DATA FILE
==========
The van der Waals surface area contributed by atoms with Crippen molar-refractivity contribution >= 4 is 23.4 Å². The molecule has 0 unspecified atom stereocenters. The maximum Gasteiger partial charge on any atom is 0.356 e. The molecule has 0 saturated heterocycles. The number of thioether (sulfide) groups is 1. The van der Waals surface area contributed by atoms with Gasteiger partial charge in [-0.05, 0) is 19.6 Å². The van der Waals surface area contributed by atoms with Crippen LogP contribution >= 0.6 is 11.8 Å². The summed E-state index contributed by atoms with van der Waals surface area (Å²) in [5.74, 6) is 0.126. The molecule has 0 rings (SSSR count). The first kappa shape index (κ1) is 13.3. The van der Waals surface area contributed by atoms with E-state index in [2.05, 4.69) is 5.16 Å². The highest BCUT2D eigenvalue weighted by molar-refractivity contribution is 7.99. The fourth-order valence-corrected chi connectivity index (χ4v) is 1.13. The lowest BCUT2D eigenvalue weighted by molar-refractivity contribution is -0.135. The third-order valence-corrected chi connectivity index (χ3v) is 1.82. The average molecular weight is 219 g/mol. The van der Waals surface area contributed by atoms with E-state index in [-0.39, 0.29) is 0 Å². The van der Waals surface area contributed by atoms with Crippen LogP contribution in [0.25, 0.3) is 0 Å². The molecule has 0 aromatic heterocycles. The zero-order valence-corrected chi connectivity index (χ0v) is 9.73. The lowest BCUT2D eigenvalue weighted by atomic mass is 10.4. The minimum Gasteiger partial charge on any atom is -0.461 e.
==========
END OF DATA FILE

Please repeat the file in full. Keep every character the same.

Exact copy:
The van der Waals surface area contributed by atoms with Crippen molar-refractivity contribution >= 4 is 23.4 Å². The molecule has 0 unspecified atom stereocenters. The maximum Gasteiger partial charge on any atom is 0.356 e. The molecule has 0 saturated heterocycles. The number of thioether (sulfide) groups is 1. The van der Waals surface area contributed by atoms with Gasteiger partial charge in [-0.05, 0) is 19.6 Å². The van der Waals surface area contributed by atoms with Crippen LogP contribution >= 0.6 is 11.8 Å². The summed E-state index contributed by atoms with van der Waals surface area (Å²) in [5.74, 6) is 0.126. The molecule has 0 rings (SSSR count). The first kappa shape index (κ1) is 13.3. The van der Waals surface area contributed by atoms with E-state index in [2.05, 4.69) is 5.16 Å². The highest BCUT2D eigenvalue weighted by molar-refractivity contribution is 7.99. The fourth-order valence-corrected chi connectivity index (χ4v) is 1.13. The lowest BCUT2D eigenvalue weighted by molar-refractivity contribution is -0.135. The third-order valence-corrected chi connectivity index (χ3v) is 1.82. The average molecular weight is 219 g/mol. The van der Waals surface area contributed by atoms with E-state index in [-0.39, 0.29) is 0 Å². The van der Waals surface area contributed by atoms with Crippen LogP contribution in [0.25, 0.3) is 0 Å². The molecule has 0 aromatic heterocycles. The zero-order valence-corrected chi connectivity index (χ0v) is 9.73. The lowest BCUT2D eigenvalue weighted by atomic mass is 10.4. The minimum Gasteiger partial charge on any atom is -0.461 e.